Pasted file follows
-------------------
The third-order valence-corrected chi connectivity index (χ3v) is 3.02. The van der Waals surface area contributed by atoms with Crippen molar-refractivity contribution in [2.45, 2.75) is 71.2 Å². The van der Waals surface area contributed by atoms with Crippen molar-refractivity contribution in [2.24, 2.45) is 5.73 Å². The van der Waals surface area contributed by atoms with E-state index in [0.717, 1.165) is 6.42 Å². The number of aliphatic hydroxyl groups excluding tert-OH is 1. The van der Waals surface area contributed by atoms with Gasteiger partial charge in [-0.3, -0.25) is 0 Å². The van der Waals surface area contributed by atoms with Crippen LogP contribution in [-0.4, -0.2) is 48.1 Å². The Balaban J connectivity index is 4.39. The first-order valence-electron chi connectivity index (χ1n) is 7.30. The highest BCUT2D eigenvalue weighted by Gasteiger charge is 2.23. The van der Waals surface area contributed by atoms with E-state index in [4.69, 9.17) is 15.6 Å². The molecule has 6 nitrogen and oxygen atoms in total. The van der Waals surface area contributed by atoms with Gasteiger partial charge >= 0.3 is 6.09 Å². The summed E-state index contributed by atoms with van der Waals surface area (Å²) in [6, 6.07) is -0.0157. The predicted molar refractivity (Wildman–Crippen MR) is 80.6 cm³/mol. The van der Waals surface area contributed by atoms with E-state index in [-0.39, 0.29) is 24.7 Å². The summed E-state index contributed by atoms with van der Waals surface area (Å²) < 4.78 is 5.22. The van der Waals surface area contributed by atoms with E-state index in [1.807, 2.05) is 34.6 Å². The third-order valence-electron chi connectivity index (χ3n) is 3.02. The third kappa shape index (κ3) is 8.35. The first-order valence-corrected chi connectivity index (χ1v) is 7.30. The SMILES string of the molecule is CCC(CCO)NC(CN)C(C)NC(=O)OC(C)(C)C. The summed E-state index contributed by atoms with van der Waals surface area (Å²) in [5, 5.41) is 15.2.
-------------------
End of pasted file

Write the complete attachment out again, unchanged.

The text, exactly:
The third-order valence-corrected chi connectivity index (χ3v) is 3.02. The van der Waals surface area contributed by atoms with Crippen molar-refractivity contribution in [2.45, 2.75) is 71.2 Å². The van der Waals surface area contributed by atoms with Crippen molar-refractivity contribution in [2.24, 2.45) is 5.73 Å². The van der Waals surface area contributed by atoms with E-state index in [0.717, 1.165) is 6.42 Å². The number of aliphatic hydroxyl groups excluding tert-OH is 1. The van der Waals surface area contributed by atoms with Gasteiger partial charge in [-0.3, -0.25) is 0 Å². The van der Waals surface area contributed by atoms with Crippen LogP contribution in [-0.4, -0.2) is 48.1 Å². The Balaban J connectivity index is 4.39. The first-order valence-electron chi connectivity index (χ1n) is 7.30. The highest BCUT2D eigenvalue weighted by Gasteiger charge is 2.23. The van der Waals surface area contributed by atoms with E-state index in [4.69, 9.17) is 15.6 Å². The molecule has 6 nitrogen and oxygen atoms in total. The van der Waals surface area contributed by atoms with Gasteiger partial charge >= 0.3 is 6.09 Å². The summed E-state index contributed by atoms with van der Waals surface area (Å²) in [6, 6.07) is -0.0157. The predicted molar refractivity (Wildman–Crippen MR) is 80.6 cm³/mol. The van der Waals surface area contributed by atoms with E-state index in [-0.39, 0.29) is 24.7 Å². The summed E-state index contributed by atoms with van der Waals surface area (Å²) < 4.78 is 5.22. The van der Waals surface area contributed by atoms with E-state index in [1.807, 2.05) is 34.6 Å². The third-order valence-electron chi connectivity index (χ3n) is 3.02. The third kappa shape index (κ3) is 8.35. The first-order valence-corrected chi connectivity index (χ1v) is 7.30. The SMILES string of the molecule is CCC(CCO)NC(CN)C(C)NC(=O)OC(C)(C)C. The summed E-state index contributed by atoms with van der Waals surface area (Å²) in [5, 5.41) is 15.2.